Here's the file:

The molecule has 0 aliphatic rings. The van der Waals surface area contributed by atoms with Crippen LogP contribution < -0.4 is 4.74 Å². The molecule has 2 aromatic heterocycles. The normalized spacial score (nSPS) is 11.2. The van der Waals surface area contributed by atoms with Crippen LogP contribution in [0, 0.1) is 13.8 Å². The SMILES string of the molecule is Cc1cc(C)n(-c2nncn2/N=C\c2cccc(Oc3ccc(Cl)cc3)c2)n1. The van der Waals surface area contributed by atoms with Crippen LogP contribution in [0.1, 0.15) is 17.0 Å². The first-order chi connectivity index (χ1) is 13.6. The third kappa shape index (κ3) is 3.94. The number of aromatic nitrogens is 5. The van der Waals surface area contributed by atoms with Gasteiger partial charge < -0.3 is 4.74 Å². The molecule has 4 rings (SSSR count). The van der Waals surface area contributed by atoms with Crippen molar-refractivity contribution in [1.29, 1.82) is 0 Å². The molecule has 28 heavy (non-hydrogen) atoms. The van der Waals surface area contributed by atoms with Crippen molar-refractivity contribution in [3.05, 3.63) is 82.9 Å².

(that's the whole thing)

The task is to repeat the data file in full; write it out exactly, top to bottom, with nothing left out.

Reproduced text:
The molecule has 0 aliphatic rings. The van der Waals surface area contributed by atoms with Crippen LogP contribution < -0.4 is 4.74 Å². The molecule has 2 aromatic heterocycles. The normalized spacial score (nSPS) is 11.2. The van der Waals surface area contributed by atoms with Crippen LogP contribution in [0, 0.1) is 13.8 Å². The SMILES string of the molecule is Cc1cc(C)n(-c2nncn2/N=C\c2cccc(Oc3ccc(Cl)cc3)c2)n1. The van der Waals surface area contributed by atoms with Crippen LogP contribution in [0.1, 0.15) is 17.0 Å². The first-order chi connectivity index (χ1) is 13.6. The third kappa shape index (κ3) is 3.94. The number of aromatic nitrogens is 5. The van der Waals surface area contributed by atoms with Gasteiger partial charge < -0.3 is 4.74 Å². The molecule has 4 rings (SSSR count). The van der Waals surface area contributed by atoms with Crippen molar-refractivity contribution in [1.29, 1.82) is 0 Å². The molecule has 28 heavy (non-hydrogen) atoms. The van der Waals surface area contributed by atoms with Crippen molar-refractivity contribution in [3.05, 3.63) is 82.9 Å².